Mantashe may be too late to stop Cosatu rift
TOO little, too late. The olive branch held out by ANC secretary-general Gwede Mantashe this week in a bid to prevent Cosatu tearing itself apart has not softened the position of metalworkers’ union Numsa, which has put the option of leaving the federation and forming a workers’ party in opposition to the ANC firmly on the table.
These are among the proposals to be decided when Numsa holds a special national congress in two weeks, and the signs are that while it might give Cosatu one more chance, a workers’ party is a near certainty, though not before next year’s elections.
Mantashe told a meeting of the SA Transport and Allied Workers Union (Satawu) this week that if gunning for Cosatu general secretary Zwelinzima Vavi would come at the price of a split in the federation, it was not worth it, and Cosatu should “try something else”.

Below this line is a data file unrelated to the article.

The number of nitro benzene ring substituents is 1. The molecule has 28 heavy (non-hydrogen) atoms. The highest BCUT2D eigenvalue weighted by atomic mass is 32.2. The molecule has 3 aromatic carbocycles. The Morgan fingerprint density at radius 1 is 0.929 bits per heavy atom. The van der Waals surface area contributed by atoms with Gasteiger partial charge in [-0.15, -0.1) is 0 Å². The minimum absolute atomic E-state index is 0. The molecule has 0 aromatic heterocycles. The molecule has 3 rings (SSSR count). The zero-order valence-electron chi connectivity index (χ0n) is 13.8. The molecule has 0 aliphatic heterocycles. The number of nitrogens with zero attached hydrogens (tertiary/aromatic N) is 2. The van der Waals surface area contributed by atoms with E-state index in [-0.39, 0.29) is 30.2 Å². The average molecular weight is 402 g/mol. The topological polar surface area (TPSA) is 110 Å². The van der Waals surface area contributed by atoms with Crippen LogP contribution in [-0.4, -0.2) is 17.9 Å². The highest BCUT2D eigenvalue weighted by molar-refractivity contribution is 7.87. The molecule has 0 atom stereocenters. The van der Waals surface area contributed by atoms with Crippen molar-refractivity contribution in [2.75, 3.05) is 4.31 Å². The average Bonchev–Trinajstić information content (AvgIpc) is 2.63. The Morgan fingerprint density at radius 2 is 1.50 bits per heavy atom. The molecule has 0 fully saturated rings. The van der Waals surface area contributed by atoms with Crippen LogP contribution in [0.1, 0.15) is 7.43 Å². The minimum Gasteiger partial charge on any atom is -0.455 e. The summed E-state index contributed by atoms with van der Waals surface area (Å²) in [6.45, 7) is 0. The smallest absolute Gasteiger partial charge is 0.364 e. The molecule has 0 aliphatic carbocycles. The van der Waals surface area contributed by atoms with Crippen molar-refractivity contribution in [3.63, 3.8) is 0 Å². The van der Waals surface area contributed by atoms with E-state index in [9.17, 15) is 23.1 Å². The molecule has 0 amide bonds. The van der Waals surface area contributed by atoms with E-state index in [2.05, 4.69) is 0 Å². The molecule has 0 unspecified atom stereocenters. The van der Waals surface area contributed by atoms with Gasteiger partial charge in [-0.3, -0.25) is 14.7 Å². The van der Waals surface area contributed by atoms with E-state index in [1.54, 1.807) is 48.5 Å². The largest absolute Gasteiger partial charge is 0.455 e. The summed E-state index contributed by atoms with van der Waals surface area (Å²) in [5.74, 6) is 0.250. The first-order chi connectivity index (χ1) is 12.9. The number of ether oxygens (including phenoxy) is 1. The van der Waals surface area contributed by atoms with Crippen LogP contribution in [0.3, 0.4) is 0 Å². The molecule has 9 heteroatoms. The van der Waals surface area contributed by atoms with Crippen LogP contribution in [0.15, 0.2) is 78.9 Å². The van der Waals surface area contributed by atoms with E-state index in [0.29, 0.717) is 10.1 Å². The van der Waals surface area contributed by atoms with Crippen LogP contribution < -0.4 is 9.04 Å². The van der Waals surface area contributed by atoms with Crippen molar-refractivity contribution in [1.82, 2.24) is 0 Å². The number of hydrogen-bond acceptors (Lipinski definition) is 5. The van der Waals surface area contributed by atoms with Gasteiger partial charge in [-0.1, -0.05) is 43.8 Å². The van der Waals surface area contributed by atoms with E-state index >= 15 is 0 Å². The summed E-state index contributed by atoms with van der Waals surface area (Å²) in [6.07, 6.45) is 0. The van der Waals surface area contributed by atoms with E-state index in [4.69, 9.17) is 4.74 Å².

Given the growing pressure on Vavi in recent weeks amid a probe into his sexual liaison with a junior colleague, the allegedly irregular sale of Cosatu House, Vavi’s strident criticism of the ANC government, and new claims that the federation paid for private flights on his behalf, Mantashe’s comments were seen as a last-ditch attempt to patch up differences and avert a Numsa walkout.
While other affiliates associated with efforts to have Vavi reinstated have distanced themselves from talk of a split, Numsa may be able to win over significant numbers of mem- bers, especially if it also opts to ditch the Cosatu rule that affiliate unions recruit only in their designated sector. This is another proposal to be decided at its special congress.
It has already been accused of recruiting members of what was Cosatu’s biggest affiliate, the National Union of Mineworkers, which has also been bleeding members to its main rival, the Association of Mineworkers and Construction Union, allowing Numsa to overtake it as the top Cosatu union.
Numsa regional leaders welcomed the possibility that Vavi might be rescued, but said the differences in Cosatu were bigger than the fate of the general secretary.
Sizwe Dlamini, Wits Central regional secretary, said Mantashe was “adopting a factional stance” and should instead have been trying to mediate a solution. He called on Mantashe to clarify what he intended in his comments.
LAST DITCH: Gwede Mantashe intervened.